FOR IMMEDIATE RELEASE: CONTACT: Lucinda Mandella
Arcadia, CA – April 12, 2008
CARMA Retirement Roundtable Produces Immediate Results
The first retirement roundtable hosted on April 8th by the California Retirement Management Account (CARMA) at Santa Anita Racetrack was a success, particularly for one injured racehorse in Northern California. CARMA Board members stepped up to pay for a necessary surgery for Fabuloso, a 4-year-old filly by Smoke Glacken with a hind ankle fracture. Her prognosis for a full recovery and life in a second career is excellent.
Fabuloso’s fate was brought to the attention of the group by Bonnie Adams of CANTER (Communication Alliance to Network Thoroughbred Ex-Racehorses). She joined more than 40 representatives of retirement and rescue organizations. Participants included Caroline Betts of Southern California Thoroughbred Rescue, Grace Belcuore of CERF, Pricilla Clark of Tranquility Farm, Dawn Mellen of After the Finish Line, Joell Dunlap of Square Peg Foundation, Helen Meredith of United Pegasus Foundation, Susan Schwartz of Heaven Can Wait, and Karin Wagner of Neigh Savers Foundation. Representing CARMA were Madeline Auerbach, Board Chair, board member Jan Hawthorne, Marsha Naify, Vice Chair, and Executive Director Lucinda Mandella.
Also in attendance was Dr. Jaymie Noland of Cal Poly San Luis Obispo, who presented information on a pilot program currently underway to evaluate and place ex-racehorses. Currently, two horses are being evaluated by students on conformation, medical condition and injuries, soundness, and temperament. Once the evaluation is complete the horses will be available for sale into appropriate careers. The goal is to build a program that can be duplicated in other university systems.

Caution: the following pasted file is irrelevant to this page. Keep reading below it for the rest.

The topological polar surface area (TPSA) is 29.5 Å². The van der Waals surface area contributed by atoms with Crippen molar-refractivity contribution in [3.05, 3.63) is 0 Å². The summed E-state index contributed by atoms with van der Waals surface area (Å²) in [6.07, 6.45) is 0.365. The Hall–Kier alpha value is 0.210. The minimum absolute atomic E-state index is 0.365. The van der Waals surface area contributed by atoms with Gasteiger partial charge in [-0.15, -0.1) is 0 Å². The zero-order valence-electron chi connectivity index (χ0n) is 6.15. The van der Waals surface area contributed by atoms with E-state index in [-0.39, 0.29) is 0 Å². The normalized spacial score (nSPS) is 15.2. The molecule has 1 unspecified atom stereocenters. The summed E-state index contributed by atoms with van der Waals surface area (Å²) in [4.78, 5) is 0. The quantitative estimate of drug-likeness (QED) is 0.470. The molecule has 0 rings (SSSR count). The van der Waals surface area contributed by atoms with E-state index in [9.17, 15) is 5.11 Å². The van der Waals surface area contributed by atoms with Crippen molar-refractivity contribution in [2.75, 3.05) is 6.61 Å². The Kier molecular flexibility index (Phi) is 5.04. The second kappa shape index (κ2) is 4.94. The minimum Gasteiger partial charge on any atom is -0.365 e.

CARMA’s goal in hosting the “Racehorse Retirement Roundtable” was to bring together representatives from non-profit groups working to save ex-racehorses. Discussions focused on the long-term plans of the major retirement facilities in California for perpetual operation, networking and communication between retirement groups, and resources for improved operation and efficiency by non-profit groups.
Auerbach stressed the importance of all the organizations working together and supporting each other in trying to do what is best for the horses. The discussion focused on how that goal can be achieved. “We have to put our differences aside and do what is best for the horses. I have no doubt that everyone in this room is as big a horse-lover as I am,” said Auerbach. “They have to come first.”